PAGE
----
. Thing is? This type of "I don't own this" disclaimer I am pretty sure is completely without legal function. But if it does have one it is to insure that the watcher/reader understands that the work is made in a different context, and that this work should not reflect on the original brand. As far as fair use is concerned, in many situations this shift in context is implied with particular works, but not all, and anything outside of these particular works there is no shift in context and therefor they are unprotected. I say all works that are made in a different context and which do not try to deceive and cannot be taken to be an official product should be.
  4. Creators should be compensated for their labor, but that's it. The original intent of the copyright law was to encourage creators to create, not for them to sit back and reap the rewards for past works, and certainly not to have the rights to all their old works hoarded by huge corporations for decades and decades past their death. The fact is that copyright law has had almost the exact opposite effect: It's stifled innovation and just created a culture filled with parasitic middle men and money grubbing suits. Okay you think a creator should make a living off creating? Fine. You think they should maybe have some exclusive time to distribute works? Okay maybe. If it's no more then ten years. Tops. Maybe it made more sense to have longer terms before but in today's rapidly evolving world there is no point in it. You want more money after that? Be someone worth paying money to!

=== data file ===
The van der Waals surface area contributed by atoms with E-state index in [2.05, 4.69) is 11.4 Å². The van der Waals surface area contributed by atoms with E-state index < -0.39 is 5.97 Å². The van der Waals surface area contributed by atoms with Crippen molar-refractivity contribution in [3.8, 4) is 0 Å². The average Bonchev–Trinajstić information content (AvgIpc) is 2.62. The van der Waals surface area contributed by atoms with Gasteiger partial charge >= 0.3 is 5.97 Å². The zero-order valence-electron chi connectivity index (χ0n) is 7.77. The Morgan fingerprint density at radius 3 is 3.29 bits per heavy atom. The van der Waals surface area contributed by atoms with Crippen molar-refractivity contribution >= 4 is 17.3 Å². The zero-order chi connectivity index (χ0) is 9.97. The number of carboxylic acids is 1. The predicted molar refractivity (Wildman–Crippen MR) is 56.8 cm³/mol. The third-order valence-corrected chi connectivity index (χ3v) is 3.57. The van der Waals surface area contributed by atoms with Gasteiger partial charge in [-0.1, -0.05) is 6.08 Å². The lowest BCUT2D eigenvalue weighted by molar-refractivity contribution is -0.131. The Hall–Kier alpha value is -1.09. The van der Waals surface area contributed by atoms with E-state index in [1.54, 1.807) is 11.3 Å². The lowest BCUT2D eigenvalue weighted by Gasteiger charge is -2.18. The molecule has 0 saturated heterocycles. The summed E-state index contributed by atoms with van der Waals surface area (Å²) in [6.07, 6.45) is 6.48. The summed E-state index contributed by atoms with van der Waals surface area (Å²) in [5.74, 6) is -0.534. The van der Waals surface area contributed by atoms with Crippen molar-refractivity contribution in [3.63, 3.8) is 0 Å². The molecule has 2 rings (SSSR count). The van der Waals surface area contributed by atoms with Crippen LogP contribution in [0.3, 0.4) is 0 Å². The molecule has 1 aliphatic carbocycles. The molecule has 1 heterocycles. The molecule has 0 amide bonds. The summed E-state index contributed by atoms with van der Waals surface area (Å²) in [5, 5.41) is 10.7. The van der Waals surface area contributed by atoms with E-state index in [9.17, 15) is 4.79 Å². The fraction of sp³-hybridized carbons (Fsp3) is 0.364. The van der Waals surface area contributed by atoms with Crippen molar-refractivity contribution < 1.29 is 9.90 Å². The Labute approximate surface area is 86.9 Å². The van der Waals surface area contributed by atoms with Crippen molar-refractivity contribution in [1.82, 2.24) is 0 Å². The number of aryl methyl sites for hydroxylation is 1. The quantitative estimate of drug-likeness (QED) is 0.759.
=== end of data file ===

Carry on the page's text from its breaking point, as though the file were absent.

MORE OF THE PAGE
5. Redistribution is a matter of trust, respect, and good service, not entitlement. Let's face it, piracy is not going away. Yet it hardly matters as much as it once did. Digital download services are booming, largely because the companies involved learned the most important lesson: Offer a trusted way with good service that lets they pay creators they respect, and most people will do it. Try to enforce your self-entitled belief that you deserve to make money on x thing because you happened to make it and people will ignore you or actively push back. To have trust, the users must be sure they are getting what they think they are getting and paying the people they think they are paying. To have respect, the users must know and understand the reputation of the people they are paying. To have good service the people that they are paying must work for the uses, not opposed to them. It's really that simple. Without trust, the users will find someone they do trust more. Without respect, the users have no reason not to try and get everything they can for free and wouldn't likely by it anyway, and without good service the users will be frustrated trying to buy form you at all. Now does that mean the legal pressure on pirates should just vanish? Eh... maybe not. But on the other hand, I see no reason why people should be protected from them for not having enough of any of those three things.